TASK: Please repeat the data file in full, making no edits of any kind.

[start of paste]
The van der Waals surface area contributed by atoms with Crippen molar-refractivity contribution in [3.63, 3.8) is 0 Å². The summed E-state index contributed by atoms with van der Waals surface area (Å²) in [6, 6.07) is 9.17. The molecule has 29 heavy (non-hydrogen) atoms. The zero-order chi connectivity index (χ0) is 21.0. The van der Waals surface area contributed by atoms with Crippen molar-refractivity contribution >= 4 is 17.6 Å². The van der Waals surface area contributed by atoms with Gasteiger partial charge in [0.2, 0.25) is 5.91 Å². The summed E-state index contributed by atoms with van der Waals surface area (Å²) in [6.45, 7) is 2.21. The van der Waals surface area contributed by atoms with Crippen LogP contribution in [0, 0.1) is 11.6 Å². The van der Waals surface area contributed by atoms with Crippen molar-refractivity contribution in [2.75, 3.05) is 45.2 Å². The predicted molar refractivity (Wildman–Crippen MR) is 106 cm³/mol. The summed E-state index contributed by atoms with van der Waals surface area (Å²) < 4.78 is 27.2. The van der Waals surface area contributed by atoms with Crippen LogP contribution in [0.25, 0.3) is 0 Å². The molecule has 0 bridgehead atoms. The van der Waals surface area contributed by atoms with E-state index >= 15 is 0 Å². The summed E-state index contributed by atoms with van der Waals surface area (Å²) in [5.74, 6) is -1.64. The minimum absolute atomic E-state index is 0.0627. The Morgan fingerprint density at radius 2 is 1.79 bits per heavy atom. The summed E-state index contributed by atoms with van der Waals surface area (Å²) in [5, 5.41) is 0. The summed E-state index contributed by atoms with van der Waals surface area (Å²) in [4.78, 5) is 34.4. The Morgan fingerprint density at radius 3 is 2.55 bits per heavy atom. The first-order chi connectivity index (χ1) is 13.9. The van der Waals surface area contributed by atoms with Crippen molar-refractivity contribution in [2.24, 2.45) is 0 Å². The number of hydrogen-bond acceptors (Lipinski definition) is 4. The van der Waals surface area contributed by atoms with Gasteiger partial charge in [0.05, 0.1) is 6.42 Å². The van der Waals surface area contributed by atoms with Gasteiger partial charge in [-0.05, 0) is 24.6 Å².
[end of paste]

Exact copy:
The van der Waals surface area contributed by atoms with Crippen molar-refractivity contribution in [3.63, 3.8) is 0 Å². The summed E-state index contributed by atoms with van der Waals surface area (Å²) in [6, 6.07) is 9.17. The molecule has 29 heavy (non-hydrogen) atoms. The zero-order chi connectivity index (χ0) is 21.0. The van der Waals surface area contributed by atoms with Crippen molar-refractivity contribution >= 4 is 17.6 Å². The van der Waals surface area contributed by atoms with Gasteiger partial charge in [0.2, 0.25) is 5.91 Å². The summed E-state index contributed by atoms with van der Waals surface area (Å²) in [6.45, 7) is 2.21. The van der Waals surface area contributed by atoms with Crippen LogP contribution in [0, 0.1) is 11.6 Å². The van der Waals surface area contributed by atoms with Crippen molar-refractivity contribution in [2.75, 3.05) is 45.2 Å². The predicted molar refractivity (Wildman–Crippen MR) is 106 cm³/mol. The summed E-state index contributed by atoms with van der Waals surface area (Å²) < 4.78 is 27.2. The van der Waals surface area contributed by atoms with Crippen LogP contribution in [0.25, 0.3) is 0 Å². The molecule has 0 bridgehead atoms. The van der Waals surface area contributed by atoms with E-state index >= 15 is 0 Å². The summed E-state index contributed by atoms with van der Waals surface area (Å²) in [5.74, 6) is -1.64. The minimum absolute atomic E-state index is 0.0627. The Morgan fingerprint density at radius 2 is 1.79 bits per heavy atom. The summed E-state index contributed by atoms with van der Waals surface area (Å²) in [5, 5.41) is 0. The summed E-state index contributed by atoms with van der Waals surface area (Å²) in [4.78, 5) is 34.4. The Morgan fingerprint density at radius 3 is 2.55 bits per heavy atom. The first-order chi connectivity index (χ1) is 13.9. The van der Waals surface area contributed by atoms with Crippen molar-refractivity contribution in [2.24, 2.45) is 0 Å². The number of hydrogen-bond acceptors (Lipinski definition) is 4. The van der Waals surface area contributed by atoms with Gasteiger partial charge in [0.05, 0.1) is 6.42 Å². The van der Waals surface area contributed by atoms with Gasteiger partial charge in [-0.05, 0) is 24.6 Å².